Journal of Dermatology for Physician Assistants

The official journal of the Society of Dermatology Physician Assistants

Summer 2021

Dear Readers,

Welcome to Journal of Dermatology for Physician Assistants (JDPA) Summer 2021 issue. We are pleased to deliver you quality content on a variety of topics for which JDPA is known PLUS the SDPA Summer 2021 Digital Abstracts! 

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Issue Content

Bullous Pemphigoid: Diagnosis, Treatment, and Management

By Lauren Hartman, DMSc, PA-C; Cynthia Faires Griffith, MPAS, PA-C; and Loderick A. Matthews, BS
CME-accredited activity. This program has been reviewed and approved for a maximum of 1.0 hour of AAPA Category 1 CME credit by the Physician Assistant Review Panel. Approval is valid for 1 year from the issue date of August 3, 2021.

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Current issue Highlights

When to Worry It’s More than Atopic Dermatitis

The purpose of this article is to review the diagnosis of atopic dermatitis along with various disease mimickers. Traditionally, atopic dermatitis is a clinical diagnosis with distinctive history, morphology, and distribution of pruritic eczematous lesions aiding in determining the condition and treatment. However, multiple other conditions may mimic atopic dermatitis, requiring further workup. We review diagnostic mimickers of atopic dermatitis and divide them into four major categories: immunodeficiencies, malignancies, nutritional deficiencies, and systemic disease. In addition, we organize a workup to be considered if there is a high suspicion for something other than atopic dermatitis. Although there are multiple other conditions that can mimic atopic dermatitis, there are gaps in not only considering them, but also in recognizing when to proceed with further workup and what to include.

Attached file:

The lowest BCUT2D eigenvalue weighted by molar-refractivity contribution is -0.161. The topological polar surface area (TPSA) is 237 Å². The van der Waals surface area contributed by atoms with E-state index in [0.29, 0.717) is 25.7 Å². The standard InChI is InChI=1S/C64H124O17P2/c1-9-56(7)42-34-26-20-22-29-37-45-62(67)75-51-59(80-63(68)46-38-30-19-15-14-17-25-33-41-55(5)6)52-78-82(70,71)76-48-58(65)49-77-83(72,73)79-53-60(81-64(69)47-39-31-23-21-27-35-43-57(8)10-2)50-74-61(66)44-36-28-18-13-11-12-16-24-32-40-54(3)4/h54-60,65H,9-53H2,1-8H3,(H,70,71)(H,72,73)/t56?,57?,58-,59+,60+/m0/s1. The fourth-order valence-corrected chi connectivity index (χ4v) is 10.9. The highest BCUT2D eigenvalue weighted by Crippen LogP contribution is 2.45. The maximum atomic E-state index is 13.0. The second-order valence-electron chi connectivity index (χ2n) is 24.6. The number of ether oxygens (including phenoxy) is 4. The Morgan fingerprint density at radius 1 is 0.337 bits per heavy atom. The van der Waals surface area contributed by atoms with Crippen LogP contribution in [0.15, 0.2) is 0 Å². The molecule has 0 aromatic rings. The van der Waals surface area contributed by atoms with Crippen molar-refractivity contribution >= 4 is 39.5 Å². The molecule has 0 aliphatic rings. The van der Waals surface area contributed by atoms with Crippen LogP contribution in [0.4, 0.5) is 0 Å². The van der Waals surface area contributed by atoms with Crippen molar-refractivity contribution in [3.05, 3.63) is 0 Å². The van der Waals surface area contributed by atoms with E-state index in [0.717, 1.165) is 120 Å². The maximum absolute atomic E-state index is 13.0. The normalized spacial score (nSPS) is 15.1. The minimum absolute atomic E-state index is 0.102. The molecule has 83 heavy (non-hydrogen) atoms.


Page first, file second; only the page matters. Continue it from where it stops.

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Primary Neuroendocrine Carcinoma of the Skin in an Elderly Black Man: A Case Report

Merkel cell carcinoma (also called primary neuroendocrine carcinoma of the skin) is a rare and aggressive skin cancer. Because of its variable clinical appearance, its diagnosis is often delayed. Here we present an atypical case of this tumor in an elderly Black man who experienced diagnostic delay, and eventually, fatal metastases. Primary neuroendocrine carcinoma is difficult to treat and often requires a multi-disciplinary approach. This case report highlights the importance of early diagnosis, and this tumor’s appearance in skin of color individuals, who are affected relatively infrequently.

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